The next two figures, "43", stand for the grade class and provide information, whether these are structural steels, tool steels, roller-bearing steels or container steels. Indications about the carbon content or about properties such as heat and corrosion resistance or chemical resistance and magnetism properties can be found in the figures for the grade class, too.

The other two figures, "01", are the numerical number to differentiate between the stainless steel grades that belong to the same steel group or, in the case of non-ferrous materials, have the same grade number. However, they do not give any information about the composition of the stainless steel material.

Chemical formulas of stainless steel

There are also designation for stainless steel grades like "X5 CrNi 18-10" – what are these all about?

In addition to the slightly less complex material designations for the chrome-nickel steel AISI 304 (1.4301), the material AISI 316L (1.4404) or the stainless steel AISI 316Ti (1.4571), there are also a large number of sometimes very complex designations, such as X12CrMnNiN17-7-5, X1NiCrMoCuN25-20-5, X1NiCrMoCuN25-20-7, X2CrNiMnMoNbN25-18-5-4, X2CrNiMo18-15-4, X2CrNiMoN17-11-2, X2CrNiMoN17-13-3, X2CrNiMoN17-13-5, GX5CrNiMoNb19-11-2, X3CrNiCu18-9-4, X3CrNiMo17-13-3, X3CrNiMo18-12-3, X3CrNiMoN27-5-2, X2CrNi19-11,X2CrNiMo17-12-2, X2CrNiMo18-14-3, X2CrNiMoN22-5-3, X5CrNiMo17-12-2, X6CrNiMoTi17-12-2, X8CrNiS18-9, X10CrNi18-8, X2CrNi18-9, or for example X5CrNi18-10 for our above mentioned material AISI 304.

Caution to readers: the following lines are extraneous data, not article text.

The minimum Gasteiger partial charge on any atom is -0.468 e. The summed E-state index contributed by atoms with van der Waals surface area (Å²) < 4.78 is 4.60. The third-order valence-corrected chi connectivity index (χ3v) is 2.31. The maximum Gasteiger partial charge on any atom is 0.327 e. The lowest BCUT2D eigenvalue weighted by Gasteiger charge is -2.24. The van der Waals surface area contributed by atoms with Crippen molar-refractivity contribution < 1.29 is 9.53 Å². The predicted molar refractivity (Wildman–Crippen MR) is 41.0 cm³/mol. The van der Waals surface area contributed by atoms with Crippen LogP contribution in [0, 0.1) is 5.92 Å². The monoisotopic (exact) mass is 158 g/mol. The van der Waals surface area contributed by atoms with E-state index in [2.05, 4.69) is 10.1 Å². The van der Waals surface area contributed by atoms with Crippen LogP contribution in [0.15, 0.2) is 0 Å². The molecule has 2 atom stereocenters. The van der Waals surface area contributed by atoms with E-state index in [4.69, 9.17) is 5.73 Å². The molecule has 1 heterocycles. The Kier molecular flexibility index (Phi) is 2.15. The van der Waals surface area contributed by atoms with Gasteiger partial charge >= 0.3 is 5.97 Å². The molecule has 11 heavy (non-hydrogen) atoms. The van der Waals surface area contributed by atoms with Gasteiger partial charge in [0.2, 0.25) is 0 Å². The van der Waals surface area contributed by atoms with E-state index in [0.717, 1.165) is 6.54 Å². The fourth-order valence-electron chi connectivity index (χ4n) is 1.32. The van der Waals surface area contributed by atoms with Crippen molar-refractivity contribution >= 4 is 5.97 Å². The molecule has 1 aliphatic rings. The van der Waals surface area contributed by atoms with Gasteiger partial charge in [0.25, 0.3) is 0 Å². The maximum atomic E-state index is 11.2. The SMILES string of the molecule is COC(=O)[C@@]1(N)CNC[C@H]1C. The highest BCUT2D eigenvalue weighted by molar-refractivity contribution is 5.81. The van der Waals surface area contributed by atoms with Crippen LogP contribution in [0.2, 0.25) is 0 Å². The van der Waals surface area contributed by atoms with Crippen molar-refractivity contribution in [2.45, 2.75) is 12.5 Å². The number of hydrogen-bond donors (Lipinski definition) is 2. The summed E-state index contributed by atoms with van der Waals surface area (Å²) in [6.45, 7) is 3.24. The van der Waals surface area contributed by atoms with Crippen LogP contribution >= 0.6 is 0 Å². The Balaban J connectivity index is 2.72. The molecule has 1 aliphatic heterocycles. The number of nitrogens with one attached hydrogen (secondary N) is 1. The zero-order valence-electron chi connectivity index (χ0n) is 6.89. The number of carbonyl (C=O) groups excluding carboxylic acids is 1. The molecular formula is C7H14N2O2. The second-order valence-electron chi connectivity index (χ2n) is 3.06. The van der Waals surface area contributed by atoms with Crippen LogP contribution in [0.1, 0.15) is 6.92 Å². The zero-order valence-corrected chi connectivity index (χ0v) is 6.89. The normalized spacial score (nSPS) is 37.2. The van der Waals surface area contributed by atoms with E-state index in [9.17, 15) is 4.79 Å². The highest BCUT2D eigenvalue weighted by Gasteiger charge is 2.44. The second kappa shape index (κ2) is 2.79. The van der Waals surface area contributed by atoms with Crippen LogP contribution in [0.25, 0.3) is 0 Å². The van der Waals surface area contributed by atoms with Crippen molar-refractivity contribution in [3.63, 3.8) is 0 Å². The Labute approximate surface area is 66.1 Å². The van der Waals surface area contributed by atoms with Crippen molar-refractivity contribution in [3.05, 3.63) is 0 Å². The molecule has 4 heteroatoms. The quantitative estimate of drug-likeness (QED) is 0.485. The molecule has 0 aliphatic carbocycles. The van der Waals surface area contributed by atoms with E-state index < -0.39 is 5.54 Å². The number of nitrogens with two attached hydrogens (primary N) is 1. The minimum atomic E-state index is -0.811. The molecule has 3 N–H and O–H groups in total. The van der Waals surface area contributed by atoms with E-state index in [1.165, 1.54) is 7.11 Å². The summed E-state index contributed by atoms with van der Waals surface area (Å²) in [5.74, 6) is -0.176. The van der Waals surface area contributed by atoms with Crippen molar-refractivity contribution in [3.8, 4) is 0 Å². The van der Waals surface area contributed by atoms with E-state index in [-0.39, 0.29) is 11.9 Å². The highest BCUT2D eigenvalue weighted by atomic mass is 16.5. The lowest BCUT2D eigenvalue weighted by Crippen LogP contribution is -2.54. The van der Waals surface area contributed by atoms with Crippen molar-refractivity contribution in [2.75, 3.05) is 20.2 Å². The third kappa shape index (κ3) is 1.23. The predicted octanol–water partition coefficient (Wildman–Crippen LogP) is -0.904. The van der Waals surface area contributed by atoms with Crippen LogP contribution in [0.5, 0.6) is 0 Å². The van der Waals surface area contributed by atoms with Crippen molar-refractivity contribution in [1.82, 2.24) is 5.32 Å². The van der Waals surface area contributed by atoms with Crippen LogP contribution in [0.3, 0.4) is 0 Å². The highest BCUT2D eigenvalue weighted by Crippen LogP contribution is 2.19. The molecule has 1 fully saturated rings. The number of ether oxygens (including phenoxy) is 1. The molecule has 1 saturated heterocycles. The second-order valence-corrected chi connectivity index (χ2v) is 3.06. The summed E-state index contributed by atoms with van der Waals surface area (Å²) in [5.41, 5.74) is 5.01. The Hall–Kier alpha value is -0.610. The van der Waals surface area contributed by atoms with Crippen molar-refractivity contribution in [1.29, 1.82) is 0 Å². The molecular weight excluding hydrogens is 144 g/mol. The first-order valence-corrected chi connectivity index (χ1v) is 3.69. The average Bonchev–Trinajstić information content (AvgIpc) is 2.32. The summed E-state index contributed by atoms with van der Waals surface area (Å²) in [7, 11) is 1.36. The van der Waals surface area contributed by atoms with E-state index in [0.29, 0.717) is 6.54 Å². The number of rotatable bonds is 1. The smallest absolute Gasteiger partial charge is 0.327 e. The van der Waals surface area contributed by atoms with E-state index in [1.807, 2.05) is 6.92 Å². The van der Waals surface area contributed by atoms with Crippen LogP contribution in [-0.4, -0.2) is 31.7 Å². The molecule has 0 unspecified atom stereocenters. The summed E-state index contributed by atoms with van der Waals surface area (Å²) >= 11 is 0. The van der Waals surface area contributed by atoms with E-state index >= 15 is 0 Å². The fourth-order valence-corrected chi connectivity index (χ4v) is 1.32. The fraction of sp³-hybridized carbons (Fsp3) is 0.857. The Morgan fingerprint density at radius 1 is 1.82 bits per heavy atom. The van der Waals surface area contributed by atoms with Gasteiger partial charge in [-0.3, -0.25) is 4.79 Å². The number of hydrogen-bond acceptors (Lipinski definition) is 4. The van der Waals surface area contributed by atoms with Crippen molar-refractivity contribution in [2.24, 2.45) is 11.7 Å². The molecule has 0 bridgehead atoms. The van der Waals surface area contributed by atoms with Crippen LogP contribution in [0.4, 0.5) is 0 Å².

These more detailed stainless steel grade designations provide information about the chemical compositions of the grades and thus also about their physical properties.

Stainless steel & Material grades

Please see below a table for a better overview:

Stainless steel



EN Grade

Chemical composition







X8 CrNiS 18-9

(X10 CrNiS 18-9 old)

Rust resistance: moderate

Acid resistance: insufficient

Weldability: insufficient




1.4301 (V2A)







X5 CrNi 18-10

X4 CrNi 18-12

X2 CrNi 19-11

X2 CrNi 18-9

X10 CrNi 18-8 or X12 CrNi 17-7

X1 CrNi 19-9

X2 CrNiN 18-7

Rust resistance: good

Acid resistance: sufficient

Weldability: good



1.4401 (V4A)


X5 CrNiMo 17-12-2

X2 CrNiMo 17-12-2

Rust resistance: very good

Acid resistance: very good

Weldability: good







X12 CrS 13

X12 Cr 13

X20 Cr 13

Rust resistance: medium

Acid resistance: insufficient

Weldability: insufficient





X17 CrNi 16-2

X39 CrMo 17-1

Rust resistance: medium

Acid resistance: insufficient

Weldability: insufficient



X14 CrMo S17

(X12 CrMo S17 old)

Rust resistance: medium

Acid resistance: insufficient

Weldability: insufficient

What do A2 and A4 stand for?

A2 (V2A) and A4 (V4A) are the short designations in German speaking countries for those stainless steels that are used in large quantities every day.

The letter V stands for the German word “Versuch” (that means “experiment”, “test”), the figure for the numerical number of the test and the A for “austenite”.

For the exact designation of stainless steel, however, experts use a material identification according to standard DIN ISO EN, for example grade 1.4301 for V2A and grade 1.4401, 1.4404 or 1.4571 for V4A.

There is a very strong demand worldwide for these stainless steel grades, as they can be used in architecture and a wide range of industries and meet ideally multiple requirements in terms of appearance and durability.